By Mark Ellis —
When a student’s father at St. Francis High School in Mountain View, California recommended the school invest $15,000 in a start-up company now called Snap Inc., little did they know they would reap a $24 million windfall.
It seems that high school student is the daughter of Barry Eggers, founder of Lightspeed Venture Partners, Snapchat’s first investor, according to the L.A. Times.
In 2012, Eggers was intrigued when he saw his two children enthralled by the new app. Eggers’ partner tracked down the founder of Snapchat, then operating the business from a Stanford dorm room.
Eggers pitched the investment idea to the board of the school and they bought into it. A short time later, Snapchat received their first investment from an outside source, totaling $500,000 — $485,000 from Lightspeed and $15,000 from the school.
When the school sold-off two-thirds of its shares at $17 apiece, it reaped a phenomenal return on their initial investment.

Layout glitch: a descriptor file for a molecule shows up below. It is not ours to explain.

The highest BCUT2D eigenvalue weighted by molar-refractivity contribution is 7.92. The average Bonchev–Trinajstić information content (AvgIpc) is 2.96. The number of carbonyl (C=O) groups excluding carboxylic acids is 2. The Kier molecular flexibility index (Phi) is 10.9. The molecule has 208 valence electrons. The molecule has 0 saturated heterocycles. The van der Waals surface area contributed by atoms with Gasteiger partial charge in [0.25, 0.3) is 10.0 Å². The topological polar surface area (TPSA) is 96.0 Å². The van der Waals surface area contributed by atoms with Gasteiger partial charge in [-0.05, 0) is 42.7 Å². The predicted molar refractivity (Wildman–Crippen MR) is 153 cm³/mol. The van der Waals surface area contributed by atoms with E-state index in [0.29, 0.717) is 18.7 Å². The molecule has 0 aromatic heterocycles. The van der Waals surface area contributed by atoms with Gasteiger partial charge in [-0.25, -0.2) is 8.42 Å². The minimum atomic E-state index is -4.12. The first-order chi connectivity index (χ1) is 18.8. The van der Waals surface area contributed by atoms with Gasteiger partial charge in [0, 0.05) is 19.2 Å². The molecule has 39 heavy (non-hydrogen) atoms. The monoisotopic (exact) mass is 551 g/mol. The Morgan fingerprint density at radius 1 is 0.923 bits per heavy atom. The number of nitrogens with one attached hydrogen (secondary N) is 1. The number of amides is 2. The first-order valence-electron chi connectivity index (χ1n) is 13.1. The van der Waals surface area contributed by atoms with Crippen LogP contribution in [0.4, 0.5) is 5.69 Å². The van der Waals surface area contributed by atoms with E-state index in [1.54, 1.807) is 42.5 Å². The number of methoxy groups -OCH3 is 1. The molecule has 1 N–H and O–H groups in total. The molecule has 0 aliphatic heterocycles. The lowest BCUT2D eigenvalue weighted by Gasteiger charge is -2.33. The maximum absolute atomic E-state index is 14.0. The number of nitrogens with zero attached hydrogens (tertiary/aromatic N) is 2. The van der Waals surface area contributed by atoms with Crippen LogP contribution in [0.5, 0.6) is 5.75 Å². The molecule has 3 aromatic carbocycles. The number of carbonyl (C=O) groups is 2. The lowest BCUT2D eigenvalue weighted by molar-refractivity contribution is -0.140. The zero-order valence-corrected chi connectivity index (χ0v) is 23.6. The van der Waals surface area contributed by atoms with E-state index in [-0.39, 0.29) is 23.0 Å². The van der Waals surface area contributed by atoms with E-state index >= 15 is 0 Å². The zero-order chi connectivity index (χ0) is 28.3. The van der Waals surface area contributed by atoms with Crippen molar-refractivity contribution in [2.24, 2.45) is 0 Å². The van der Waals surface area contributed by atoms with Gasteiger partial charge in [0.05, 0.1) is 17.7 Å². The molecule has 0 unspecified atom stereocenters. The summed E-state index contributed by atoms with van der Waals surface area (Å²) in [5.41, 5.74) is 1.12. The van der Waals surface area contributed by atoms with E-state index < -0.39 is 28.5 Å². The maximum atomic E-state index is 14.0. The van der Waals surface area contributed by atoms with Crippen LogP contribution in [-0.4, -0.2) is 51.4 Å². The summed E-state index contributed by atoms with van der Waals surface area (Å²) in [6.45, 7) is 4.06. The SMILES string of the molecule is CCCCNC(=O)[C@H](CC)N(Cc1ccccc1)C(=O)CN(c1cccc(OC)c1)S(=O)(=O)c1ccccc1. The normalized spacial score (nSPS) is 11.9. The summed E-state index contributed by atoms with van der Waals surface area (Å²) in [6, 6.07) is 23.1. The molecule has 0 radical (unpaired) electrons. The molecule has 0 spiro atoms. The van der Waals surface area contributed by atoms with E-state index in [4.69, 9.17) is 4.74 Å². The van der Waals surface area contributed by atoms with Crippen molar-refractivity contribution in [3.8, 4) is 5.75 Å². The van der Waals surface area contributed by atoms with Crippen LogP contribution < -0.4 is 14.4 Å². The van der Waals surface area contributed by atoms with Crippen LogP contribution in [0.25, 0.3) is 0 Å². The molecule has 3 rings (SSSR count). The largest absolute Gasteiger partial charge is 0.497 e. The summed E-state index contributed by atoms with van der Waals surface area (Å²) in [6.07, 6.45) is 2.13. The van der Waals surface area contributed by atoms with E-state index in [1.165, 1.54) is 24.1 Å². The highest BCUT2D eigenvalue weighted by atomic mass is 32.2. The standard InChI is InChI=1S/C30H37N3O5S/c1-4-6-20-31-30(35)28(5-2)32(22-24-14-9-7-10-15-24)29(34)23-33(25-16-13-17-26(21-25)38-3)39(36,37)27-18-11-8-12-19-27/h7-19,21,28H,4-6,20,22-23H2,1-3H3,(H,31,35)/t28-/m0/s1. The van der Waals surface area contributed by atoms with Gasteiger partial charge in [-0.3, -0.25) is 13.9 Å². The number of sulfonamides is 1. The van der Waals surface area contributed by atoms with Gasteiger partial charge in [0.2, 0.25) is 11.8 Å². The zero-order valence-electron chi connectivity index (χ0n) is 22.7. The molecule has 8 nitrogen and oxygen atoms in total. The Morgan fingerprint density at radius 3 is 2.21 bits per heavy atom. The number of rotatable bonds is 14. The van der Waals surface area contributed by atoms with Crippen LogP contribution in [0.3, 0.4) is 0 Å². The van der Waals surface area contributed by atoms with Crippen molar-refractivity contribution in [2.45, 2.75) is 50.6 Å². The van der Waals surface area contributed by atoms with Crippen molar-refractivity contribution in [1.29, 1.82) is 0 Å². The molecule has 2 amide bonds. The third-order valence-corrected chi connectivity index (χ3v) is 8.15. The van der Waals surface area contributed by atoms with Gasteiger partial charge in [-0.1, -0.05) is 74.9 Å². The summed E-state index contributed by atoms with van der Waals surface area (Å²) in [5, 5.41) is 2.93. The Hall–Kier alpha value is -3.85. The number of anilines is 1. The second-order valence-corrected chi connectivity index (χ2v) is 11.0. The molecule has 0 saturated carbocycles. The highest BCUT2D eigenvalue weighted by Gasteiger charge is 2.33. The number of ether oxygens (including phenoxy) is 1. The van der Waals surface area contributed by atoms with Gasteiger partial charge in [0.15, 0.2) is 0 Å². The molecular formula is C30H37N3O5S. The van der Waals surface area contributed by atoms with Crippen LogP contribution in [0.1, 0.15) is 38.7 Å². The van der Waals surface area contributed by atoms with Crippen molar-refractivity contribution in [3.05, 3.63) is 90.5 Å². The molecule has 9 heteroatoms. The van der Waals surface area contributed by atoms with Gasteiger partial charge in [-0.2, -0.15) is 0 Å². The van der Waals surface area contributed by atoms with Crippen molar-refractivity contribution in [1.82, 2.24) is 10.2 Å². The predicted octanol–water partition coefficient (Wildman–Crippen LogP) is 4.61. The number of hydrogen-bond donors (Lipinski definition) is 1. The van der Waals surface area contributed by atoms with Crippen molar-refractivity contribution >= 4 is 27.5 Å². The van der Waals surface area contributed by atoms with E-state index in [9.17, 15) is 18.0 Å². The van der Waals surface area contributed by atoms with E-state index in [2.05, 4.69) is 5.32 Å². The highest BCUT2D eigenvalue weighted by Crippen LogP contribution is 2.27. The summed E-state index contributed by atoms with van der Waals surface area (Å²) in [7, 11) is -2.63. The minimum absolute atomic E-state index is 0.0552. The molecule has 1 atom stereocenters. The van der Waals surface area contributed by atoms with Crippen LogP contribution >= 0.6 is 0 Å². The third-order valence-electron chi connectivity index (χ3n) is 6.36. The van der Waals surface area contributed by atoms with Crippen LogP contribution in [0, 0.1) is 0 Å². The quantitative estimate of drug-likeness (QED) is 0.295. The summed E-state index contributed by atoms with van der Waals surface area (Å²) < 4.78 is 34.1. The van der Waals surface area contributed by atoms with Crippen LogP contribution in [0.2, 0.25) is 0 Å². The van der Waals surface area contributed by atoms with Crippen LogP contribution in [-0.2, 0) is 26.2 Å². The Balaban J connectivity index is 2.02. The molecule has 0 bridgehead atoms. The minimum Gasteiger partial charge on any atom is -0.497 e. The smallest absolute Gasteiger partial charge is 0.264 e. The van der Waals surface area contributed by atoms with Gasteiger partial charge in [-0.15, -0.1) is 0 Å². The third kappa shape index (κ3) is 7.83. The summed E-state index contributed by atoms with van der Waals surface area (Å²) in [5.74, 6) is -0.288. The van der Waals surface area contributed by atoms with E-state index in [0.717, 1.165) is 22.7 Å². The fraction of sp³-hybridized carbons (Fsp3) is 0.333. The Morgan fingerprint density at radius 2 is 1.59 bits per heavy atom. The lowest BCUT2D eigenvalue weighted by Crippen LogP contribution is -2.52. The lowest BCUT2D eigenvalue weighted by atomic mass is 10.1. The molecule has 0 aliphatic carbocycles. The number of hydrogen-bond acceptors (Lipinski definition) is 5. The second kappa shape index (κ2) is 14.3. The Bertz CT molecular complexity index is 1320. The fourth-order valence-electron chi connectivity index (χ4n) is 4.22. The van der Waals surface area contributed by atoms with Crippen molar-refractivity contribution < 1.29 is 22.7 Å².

“St. Francis has been blessed to have parents who so passionately and generously share
their gifts with the school,” high school President Simon Chiu noted afterward. “These are exciting and humbling times.”
Chiu said they will use the money to increase financial aid and make improvements to their facilities, according to The Times.
The founders of Snapchat, Bobby Murphy and Evan Spiegel, became instant billionaires as the stock value rocketed upward on the first day of trading. It gained an additional 10% on Friday, closing at $27.09.
Lightspeed Venture Partners made $147 million, a big pay-off for Eggers and his group.
Snap Inc. became the largest IPO since Alibaba raised $25 billion in 2014. Hundreds of workers at Snap Inc. could also become millionaires when they are allowed to sell their shares, according to The Times.
Actor Ashton Kutcher, rejected the opportunity to invest in an early version of Snapchat after meeting Spiegel because he thought the app looked bad and would raise security concerns, according to The Times.
St. Francis High School has invested in start-up companies since 1990 through a growth fund created at the recommendation of two venture capitalist parents. The fund continued to hold a third of its Snap shares, which may or may not be a lucrative bet on the future of the company.
Ironically, the school prohibits students from using Snapchat at school. They have a no-phone policy during class, lunchtime and break time, Holly Elkins, the school’s director of institutional advancement told the L.A. Times.
“We want students to socialize and enjoy each other,” she said.